What makes Fuller a risky pick for the Jets is that he does not have nearly Dennard's ability to play press-man coverage. Fuller lacks the strength and the flexibility to hold up in that type of coverage and was thus not used nearly as often playing up tight against receivers.

Fuller is most vulnerable when asked to make "quick twitch" movements—essential for players trying to mirror receivers close to the line of scrimmage. 

Even on this short completion against North Carolina, Fuller appears to labor when changing directions. The result of the play was minimal in terms of yardage, but the fact that Fuller struggled to change direction suggests that he will have similar struggles in the NFL.

While Fuller was a hair faster than Dennard in the 40, speed is not considered to be one of his strengths. While Fuller's instincts and route recognition are as good as it gets in this year's draft class, he does not have exceptional skills to fall back on if he guesses wrong, as rarely as it happens.  



ATLANTA, GA - AUGUST 31:  Kyle Fuller #17 of the Virginia Tech Hokies intercepts a pass intended for DeAndrew White #2 of the Alabama Crimson Tide at Georgia Dome on August 31, 2013 in Atlanta, Georgia.  (Photo by Kevin C. Cox/Getty Images)
Kevin C. Cox/Getty Images

Fuller brings a lot to the table from the head up and is superior to Dennard in the cerebral aspects of the game. However, when it comes to scheme fit for a team like the Jets, Fuller would be a bit miscast in their man-coverage system.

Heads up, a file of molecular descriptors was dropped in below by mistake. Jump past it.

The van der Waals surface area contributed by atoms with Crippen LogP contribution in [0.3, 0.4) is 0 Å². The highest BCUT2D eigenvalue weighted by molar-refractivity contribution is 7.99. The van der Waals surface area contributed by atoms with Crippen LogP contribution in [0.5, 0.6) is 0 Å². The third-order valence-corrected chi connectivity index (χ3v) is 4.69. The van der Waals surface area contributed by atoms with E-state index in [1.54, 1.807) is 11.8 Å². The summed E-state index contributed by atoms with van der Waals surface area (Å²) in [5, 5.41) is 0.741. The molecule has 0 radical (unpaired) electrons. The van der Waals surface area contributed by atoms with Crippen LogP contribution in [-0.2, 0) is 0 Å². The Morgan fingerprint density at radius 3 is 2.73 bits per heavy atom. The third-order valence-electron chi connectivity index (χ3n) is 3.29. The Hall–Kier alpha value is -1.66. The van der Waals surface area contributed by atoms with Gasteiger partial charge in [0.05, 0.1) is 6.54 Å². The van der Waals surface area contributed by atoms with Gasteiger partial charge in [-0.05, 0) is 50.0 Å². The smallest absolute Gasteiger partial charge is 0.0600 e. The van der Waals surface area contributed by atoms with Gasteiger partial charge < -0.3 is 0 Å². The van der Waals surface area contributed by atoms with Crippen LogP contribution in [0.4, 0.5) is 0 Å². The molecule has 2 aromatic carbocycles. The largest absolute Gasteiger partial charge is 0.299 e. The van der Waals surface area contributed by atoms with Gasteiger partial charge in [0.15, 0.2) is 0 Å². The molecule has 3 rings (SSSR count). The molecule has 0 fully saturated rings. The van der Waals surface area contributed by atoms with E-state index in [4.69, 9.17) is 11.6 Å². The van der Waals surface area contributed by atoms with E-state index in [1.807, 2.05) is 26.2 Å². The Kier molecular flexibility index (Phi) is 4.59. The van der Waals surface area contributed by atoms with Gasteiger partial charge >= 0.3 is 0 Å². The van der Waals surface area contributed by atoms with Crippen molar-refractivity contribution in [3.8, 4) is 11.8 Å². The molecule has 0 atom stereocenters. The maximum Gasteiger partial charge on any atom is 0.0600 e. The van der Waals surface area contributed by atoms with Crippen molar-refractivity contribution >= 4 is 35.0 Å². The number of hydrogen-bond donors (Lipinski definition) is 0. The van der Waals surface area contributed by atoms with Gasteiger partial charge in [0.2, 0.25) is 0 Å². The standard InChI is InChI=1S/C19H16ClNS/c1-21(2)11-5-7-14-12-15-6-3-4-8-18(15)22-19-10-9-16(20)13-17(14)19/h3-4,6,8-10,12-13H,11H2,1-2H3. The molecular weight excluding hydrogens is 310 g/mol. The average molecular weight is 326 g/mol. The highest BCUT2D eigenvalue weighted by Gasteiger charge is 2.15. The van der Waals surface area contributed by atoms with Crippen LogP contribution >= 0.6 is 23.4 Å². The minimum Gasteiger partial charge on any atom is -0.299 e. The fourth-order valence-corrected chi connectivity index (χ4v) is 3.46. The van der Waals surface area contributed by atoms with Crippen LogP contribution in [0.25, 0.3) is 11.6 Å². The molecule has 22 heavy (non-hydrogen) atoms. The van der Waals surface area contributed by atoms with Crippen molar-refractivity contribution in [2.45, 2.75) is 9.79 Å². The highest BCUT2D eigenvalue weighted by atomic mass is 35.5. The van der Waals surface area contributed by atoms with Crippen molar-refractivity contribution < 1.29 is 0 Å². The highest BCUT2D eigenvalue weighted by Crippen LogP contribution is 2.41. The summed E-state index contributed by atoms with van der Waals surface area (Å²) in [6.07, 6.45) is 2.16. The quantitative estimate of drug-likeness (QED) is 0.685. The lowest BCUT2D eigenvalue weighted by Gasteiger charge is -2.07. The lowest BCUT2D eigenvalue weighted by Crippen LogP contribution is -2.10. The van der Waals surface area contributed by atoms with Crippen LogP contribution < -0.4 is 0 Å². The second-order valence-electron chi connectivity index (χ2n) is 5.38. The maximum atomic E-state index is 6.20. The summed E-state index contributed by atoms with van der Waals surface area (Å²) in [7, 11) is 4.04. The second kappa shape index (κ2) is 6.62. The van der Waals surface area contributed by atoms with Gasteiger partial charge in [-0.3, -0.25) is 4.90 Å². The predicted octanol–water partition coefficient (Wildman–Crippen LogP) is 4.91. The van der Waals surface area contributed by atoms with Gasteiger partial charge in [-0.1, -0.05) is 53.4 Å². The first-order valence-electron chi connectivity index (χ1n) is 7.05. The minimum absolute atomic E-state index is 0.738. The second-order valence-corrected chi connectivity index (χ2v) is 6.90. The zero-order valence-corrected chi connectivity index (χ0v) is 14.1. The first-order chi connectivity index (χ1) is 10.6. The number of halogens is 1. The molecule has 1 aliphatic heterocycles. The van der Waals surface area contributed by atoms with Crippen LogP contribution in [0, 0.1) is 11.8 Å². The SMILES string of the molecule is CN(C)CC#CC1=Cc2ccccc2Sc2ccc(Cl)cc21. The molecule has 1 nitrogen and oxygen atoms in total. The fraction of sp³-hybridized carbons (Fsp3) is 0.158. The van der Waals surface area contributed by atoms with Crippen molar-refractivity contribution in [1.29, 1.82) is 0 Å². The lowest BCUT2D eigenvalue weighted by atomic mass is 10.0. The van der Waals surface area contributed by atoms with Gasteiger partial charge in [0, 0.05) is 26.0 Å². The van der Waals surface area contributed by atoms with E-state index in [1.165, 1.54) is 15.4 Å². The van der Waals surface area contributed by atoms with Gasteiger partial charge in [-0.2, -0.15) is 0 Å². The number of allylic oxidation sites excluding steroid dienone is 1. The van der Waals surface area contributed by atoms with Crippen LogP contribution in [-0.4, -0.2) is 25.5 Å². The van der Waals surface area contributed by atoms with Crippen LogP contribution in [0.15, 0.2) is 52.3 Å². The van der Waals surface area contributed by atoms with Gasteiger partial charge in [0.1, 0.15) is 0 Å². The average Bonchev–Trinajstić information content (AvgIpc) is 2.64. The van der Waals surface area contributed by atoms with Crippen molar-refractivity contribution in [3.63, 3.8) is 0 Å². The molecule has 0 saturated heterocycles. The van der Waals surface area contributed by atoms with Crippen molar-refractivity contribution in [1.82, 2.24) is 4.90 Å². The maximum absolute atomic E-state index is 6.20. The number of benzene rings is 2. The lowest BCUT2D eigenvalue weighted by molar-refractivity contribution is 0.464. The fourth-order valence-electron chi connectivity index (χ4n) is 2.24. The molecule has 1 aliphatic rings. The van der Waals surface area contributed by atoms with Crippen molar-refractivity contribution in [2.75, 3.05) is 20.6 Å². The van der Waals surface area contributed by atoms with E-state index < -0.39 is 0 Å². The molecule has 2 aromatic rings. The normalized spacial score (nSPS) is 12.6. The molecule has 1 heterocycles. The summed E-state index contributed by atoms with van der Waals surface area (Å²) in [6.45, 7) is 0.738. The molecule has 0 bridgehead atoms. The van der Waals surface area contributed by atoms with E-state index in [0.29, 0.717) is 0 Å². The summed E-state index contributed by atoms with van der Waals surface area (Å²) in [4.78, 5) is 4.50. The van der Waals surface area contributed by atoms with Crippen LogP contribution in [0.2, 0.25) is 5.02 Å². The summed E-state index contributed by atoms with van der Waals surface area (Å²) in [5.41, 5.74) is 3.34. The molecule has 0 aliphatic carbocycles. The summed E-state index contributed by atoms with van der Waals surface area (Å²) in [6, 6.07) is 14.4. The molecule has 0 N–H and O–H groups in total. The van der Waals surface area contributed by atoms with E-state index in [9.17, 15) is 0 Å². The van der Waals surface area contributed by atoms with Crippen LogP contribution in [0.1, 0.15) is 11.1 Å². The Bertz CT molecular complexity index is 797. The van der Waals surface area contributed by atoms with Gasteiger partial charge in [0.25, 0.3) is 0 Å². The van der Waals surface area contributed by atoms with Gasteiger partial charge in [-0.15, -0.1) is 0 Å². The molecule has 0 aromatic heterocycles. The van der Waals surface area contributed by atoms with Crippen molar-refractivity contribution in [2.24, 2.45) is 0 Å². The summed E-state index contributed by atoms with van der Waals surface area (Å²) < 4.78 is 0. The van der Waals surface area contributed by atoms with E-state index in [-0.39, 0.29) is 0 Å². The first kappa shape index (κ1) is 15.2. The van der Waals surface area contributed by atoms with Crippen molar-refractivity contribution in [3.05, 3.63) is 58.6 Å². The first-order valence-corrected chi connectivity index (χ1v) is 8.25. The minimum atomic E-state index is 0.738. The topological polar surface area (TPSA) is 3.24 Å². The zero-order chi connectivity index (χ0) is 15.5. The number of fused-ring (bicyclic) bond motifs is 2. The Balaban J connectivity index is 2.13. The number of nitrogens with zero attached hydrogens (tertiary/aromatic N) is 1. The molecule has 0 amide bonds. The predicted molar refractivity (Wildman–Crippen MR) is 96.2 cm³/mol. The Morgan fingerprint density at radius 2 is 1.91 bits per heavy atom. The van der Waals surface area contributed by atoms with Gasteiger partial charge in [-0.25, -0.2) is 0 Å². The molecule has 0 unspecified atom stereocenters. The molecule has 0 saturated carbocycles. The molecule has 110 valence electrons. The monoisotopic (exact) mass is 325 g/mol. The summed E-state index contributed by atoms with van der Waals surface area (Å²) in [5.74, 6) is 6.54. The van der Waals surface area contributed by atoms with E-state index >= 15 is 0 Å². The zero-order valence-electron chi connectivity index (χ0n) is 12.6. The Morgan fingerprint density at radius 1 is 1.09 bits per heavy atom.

Fuller is capable of playing in man-to-man coverage, but asking him to line up close to the line of scrimmage over and over will expose his relatively limited flexibility. His length gives him a chance to work out those shortcomings in the NFL, but drafting him as a man-to-man specialist is a projection nonetheless. 

Some teams may have Fuller rated higher than Dennard on their board because he better fits their schemes, but the Jets are not going to be one of those teams. 


WINNER: Darqueze Dennard

Al Goldis

In terms of on-tape production, both players are very comparable, but Dennard's upside in athleticism and specialization in man-to-man coverage makes him the superior prospect, especially to a team like the Jets.

If Fuller is available, he could still be in play for the Jets in the first round. He may not have a great track record in man-to-man coverage, but his size and length, combined with his cerebral skills, could make him a plug-and-play No. 2 cornerback opposite Dee Milliner.

Fuller's upside is a bit more limited than Dennard's, but his steadier track record and play recognition make him a safer play as a rookie.

The problem for the Jets is that as man-to-man coverage becomes more popular in the NFL, the demand for Dennard will increase simultaneously. If the Jets want Dennard, there is a decent chance that they will have to trade up, while Fuller stands a good chance of being available when the Jets pick 18th overall.